A 27-year-old, woman, gravida 2 para 1, visited the hospital for prenatal check-up. At 18 years of age, she was diagnosed with hypertension; at 19 years, she conceived and underwent normal spontaneous delivery of her first child. At 23 years of age, she experienced spontaneous high-grade fever (40 °C), joint pain, and leg rash, in addition to hypertension. She sought medical advice and was diagnosed with PAN because histological skin biopsy showed medium-sized artery vasculitis with fibrinoid necrosis. She was treated with oral corticosteroids (60 mg/day) and methotrexate (8 mg/day) as remission induction therapy; subsequently, at 25 - 27 years of age, remission maintenance therapy was initiated with oral corticosteroids (2.5 - 5.0 mg/day) and azathioprine (100 mg/day).

At 27 years of age, her second pregnancy was conceived during PAN remission. During the first trimester, she was diagnosed with chronic hypertension (CH) (blood pressure (BP), 160/90 mm Hg) by her previous doctor. She declined antihypertensive medication or to continue PAN medication.

At 22 weeks of gestation, her BP was greatly elevated (200/100 mm Hg), which necessitated hospital admission. On admission, vital sign measurements revealed BP of 166/98 mm Hg and pulse rate of 82 beats per minute; however, physical examination revealed no leg edema. Her laboratory examinations are shown in Table 1. Liver and kidney functions were unremarkable with no proteinuria. Additionally, soluble fms-like tyrosine kinase-1 (sFLt-1) and placental growth factor (PlGF) were 2,620 pg/mL and 45.8 pg/mL, respectively. Fetal ultrasound showed that the estimated fetal body weight was within the normal range (560 g ± 0.5 standard deviation (SD)) with normal amniotic fluid index (21.7 cm). Fetal monitoring with non-stress tests showed reactive tracings with no uterine contraction.

Table 1.
Click to view
Table 1. Clinical Findings at Admission and at Delivery


The patient was diagnosed with HDP (CH); PAN recurrence was excluded due to the absence of PAN-specific skin or joint symptoms indicated in the diagnostic criteria. To control BP, nifedipine (80 mg/day) and labetalol (150 mg/day) were initiated. Although we diagnosed HDP rather than recurrent PAN, we monitored her carefully, considering the possibility of recurrent PAN.

At 30 weeks of gestation, she was diagnosed with superimposed preeclampsia (SPE) because of severe hypertension (230/125 mm Hg), proteinuria of 4+ on dipstick testing (protein/creatinine 1.98 mg/dL ≥ 0.3 mg/dL), sFlt-1 of 12,600 pg/mL, and PlGF of 22.0 pg/mL, and the decision was made to deliver the baby.


After hydrocortisone (100 mg) administration, the patient underwent cesarean section under combined spinal-epidural anesthesia. A single, 1,084 g (appropriate for gestational age infant) male neonate with Appearance, Pulse, Grimace, Activity, and Respiration (APGAR) score of 6/8 and an umbilical artery blood pH of 7.22 was delivered.

Follow-up and outcomes

After delivery, the patient’s BP was maintained at approximately 150/80 mm Hg with oral nifedipine (80 mg/day), amlodipine (2.5 mg/day), and candesartan (8 mg/day). Postoperatively, she tolerated the procedure well and she was discharged on the sixth postoperative day.

The pathology of the placenta showed fibrin deposition of the intervillous space and fibrinoid necrosis of the terminal villus, indicating placental circulatory failure with ischemic changes. There was fibrinoid necrosis around the small maternal arteries in the decidua of the placental site (Figs. 1, 2).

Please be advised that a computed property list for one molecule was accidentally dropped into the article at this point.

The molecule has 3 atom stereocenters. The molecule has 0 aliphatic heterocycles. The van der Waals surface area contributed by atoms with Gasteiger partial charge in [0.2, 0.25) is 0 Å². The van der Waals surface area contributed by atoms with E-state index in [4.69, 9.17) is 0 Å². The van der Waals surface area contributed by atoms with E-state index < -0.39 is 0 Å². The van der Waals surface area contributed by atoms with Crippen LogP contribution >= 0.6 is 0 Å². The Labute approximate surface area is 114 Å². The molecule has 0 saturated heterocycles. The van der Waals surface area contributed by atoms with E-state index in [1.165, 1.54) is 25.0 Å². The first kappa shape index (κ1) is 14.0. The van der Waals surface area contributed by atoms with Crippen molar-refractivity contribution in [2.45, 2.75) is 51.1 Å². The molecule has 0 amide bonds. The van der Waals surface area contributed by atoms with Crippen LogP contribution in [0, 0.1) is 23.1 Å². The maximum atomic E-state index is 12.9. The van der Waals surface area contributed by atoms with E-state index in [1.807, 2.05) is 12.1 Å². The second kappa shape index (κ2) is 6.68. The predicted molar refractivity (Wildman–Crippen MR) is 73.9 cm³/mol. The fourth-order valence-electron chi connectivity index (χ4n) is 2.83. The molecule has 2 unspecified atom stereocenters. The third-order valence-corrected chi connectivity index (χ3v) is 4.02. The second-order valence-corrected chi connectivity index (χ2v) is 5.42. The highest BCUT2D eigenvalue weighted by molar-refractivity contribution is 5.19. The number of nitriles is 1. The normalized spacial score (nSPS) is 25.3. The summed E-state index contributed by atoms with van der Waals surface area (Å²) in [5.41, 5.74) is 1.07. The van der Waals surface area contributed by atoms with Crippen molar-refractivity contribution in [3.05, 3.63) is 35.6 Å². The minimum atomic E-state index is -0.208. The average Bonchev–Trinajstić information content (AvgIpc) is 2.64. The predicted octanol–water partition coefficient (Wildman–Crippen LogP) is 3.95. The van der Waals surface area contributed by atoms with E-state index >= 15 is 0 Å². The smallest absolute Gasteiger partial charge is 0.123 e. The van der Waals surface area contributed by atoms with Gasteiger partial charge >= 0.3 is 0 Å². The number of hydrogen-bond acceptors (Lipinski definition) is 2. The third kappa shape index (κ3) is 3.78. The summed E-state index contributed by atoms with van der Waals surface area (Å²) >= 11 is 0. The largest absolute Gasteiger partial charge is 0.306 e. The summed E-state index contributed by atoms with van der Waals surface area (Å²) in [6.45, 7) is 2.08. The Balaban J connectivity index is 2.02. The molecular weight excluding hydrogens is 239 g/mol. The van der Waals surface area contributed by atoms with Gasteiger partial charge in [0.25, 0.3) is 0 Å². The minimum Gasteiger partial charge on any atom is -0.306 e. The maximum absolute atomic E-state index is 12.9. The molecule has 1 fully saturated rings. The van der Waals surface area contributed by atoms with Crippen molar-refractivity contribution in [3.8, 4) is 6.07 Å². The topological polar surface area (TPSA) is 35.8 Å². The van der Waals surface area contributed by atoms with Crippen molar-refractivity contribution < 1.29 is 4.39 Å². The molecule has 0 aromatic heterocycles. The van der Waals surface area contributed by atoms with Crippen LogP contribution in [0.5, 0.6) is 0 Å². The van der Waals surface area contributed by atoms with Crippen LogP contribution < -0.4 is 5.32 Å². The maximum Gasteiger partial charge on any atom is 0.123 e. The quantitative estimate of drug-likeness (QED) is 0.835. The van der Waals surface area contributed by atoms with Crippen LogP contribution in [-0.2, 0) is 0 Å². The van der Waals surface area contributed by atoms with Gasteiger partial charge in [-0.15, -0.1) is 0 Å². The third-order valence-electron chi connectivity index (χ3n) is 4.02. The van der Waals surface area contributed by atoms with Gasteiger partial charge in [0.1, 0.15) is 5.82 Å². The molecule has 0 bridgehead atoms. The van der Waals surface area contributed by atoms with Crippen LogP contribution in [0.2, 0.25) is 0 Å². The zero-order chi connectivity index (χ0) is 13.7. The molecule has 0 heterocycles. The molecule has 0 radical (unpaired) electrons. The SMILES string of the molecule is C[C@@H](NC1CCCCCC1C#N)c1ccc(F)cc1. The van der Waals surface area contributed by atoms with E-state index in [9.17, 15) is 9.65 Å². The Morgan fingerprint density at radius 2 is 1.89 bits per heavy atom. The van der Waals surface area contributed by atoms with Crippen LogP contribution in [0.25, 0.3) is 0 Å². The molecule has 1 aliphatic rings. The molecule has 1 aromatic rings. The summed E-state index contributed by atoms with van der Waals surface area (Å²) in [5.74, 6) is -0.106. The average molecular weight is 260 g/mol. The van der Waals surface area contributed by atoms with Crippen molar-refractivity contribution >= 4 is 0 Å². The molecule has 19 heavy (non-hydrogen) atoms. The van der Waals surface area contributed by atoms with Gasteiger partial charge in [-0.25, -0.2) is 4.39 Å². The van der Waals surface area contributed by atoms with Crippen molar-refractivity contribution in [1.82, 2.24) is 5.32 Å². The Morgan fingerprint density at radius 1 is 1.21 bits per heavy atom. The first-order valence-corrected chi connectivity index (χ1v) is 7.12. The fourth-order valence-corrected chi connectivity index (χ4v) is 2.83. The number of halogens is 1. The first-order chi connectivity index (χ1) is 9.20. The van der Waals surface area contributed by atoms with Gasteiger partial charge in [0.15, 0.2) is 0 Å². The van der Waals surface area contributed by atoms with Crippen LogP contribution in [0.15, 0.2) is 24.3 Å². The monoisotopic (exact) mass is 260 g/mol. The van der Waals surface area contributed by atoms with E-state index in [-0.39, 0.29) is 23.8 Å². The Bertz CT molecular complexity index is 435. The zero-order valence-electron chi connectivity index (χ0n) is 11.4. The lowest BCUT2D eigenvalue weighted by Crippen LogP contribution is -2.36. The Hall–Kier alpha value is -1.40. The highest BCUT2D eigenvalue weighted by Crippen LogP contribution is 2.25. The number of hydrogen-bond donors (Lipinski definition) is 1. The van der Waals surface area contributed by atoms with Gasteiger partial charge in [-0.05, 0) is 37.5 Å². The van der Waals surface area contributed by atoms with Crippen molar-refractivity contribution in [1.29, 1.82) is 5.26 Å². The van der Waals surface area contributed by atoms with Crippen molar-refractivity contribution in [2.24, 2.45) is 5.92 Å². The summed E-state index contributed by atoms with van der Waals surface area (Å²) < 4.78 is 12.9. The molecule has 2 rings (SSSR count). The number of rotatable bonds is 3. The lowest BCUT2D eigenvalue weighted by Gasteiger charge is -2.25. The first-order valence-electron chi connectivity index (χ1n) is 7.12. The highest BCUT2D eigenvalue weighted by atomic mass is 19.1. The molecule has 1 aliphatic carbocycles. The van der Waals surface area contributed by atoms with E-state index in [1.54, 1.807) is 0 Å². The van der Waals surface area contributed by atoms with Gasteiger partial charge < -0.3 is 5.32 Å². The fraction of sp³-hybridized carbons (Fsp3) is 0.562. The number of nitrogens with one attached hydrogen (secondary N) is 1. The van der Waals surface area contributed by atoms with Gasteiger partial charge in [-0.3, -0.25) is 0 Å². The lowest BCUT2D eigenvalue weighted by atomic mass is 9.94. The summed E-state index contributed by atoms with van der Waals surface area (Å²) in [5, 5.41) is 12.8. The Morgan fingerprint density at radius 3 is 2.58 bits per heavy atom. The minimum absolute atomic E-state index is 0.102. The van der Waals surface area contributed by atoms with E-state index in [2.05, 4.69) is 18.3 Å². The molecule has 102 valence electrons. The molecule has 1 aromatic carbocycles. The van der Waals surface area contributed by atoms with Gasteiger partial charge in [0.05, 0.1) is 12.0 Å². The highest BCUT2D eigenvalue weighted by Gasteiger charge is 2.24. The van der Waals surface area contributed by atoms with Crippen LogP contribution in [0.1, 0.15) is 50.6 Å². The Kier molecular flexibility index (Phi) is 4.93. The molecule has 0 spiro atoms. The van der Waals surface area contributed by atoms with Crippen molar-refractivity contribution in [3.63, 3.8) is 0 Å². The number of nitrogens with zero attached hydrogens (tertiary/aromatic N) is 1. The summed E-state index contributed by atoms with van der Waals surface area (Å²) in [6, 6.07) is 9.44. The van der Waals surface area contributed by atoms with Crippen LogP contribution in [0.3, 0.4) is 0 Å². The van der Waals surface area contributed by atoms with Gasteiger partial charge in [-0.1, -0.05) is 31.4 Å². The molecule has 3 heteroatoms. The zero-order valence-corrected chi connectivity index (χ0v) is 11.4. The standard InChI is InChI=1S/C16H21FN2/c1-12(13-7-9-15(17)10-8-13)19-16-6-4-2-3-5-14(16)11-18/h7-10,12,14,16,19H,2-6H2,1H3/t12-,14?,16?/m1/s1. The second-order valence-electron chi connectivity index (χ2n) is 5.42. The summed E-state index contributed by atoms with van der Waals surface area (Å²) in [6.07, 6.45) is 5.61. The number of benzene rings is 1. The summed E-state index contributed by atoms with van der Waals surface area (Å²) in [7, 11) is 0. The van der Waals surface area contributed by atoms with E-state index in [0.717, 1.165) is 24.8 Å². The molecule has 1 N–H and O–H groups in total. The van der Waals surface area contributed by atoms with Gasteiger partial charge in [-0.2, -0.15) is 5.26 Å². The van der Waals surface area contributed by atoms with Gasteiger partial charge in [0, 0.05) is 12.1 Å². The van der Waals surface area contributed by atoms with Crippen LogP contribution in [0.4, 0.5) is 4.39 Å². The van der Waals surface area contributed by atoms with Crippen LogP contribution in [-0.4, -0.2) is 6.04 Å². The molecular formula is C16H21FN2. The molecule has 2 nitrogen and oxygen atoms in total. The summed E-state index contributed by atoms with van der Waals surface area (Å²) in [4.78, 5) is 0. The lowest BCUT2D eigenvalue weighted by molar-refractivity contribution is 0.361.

Click for large image
Figure 1. The microscopic findings of the placenta (hematoxylin and eosin stain, × 4). The pathology of the placenta shows fibrin deposition of intervillous space and fibrinoid necrosis of terminal villus called placental circulatory failure with ischemic changes (black arrow heads). Fibrinoid necrosis was observed around the small maternal arteries in the decidua of the placental site (white arrow heads).

Click for large image
Figure 2. The microscopic findings of the decidua of the non-placental site (hematoxylin and eosin stain, × 4). Fibrinoid necrosis was observed around small maternal arteries in decidua (white arrow heads). The upper left part is scaled-back version (× 4), and the lower part is expanded version (× 10).

PAN in pregnancy is associated with worsened vasculitis postpartum, which can lead to maternal death caused by acute renal failure and embolization or necrosis-induced acute myocardial infarction [13].

Since 1944, 17 cases of PAN during pregnancy have been reported (Table 2 [8-10, 13-17]). Until 1964, PAN was not diagnosed during pregnancy; hence all pregnancies resulted in postpartum maternal death. In 1973, a pregnant woman was diagnosed with PAN, which necessitated prednisolone administration, and resulted in the patient’s survival [18]. Currently, among the 18 reported cases (including the case reported herein) of PAN during pregnancy, seven have resulted in maternal death. Among the seven mortalities, six (85.7%) were due to the development of HDP, which was untreated. The maternal prognosis is poor if PAN is diagnosed during the pregnancy or postpartum period [19]. Additionally, recurrence may occur despite maintenance therapy [14]. PAN may cause vascular inflammation in various systemic organs, often resulting in severe hypertension and renal damage (elevated serum creatinine, proteinuria) [13]. HDP occurs in 40% of PAN in pregnancy [12]. Until 1980, six of eight cases (75%) were complicated with HDP, which was higher than its prevalence in 1989 (five of 11 cases, 45.5%). This decrease in incidence may be attributed to the high number of treated PAN patients during pregnancy (eight of 11 cases, 72.7%), leading to improved maternal survival and favorable prognosis. A limitation in the case review data is that the fatal cases are biased toward older publications when the recognition and treatment of preeclampsia (PE) and PAN may have been far from current standards.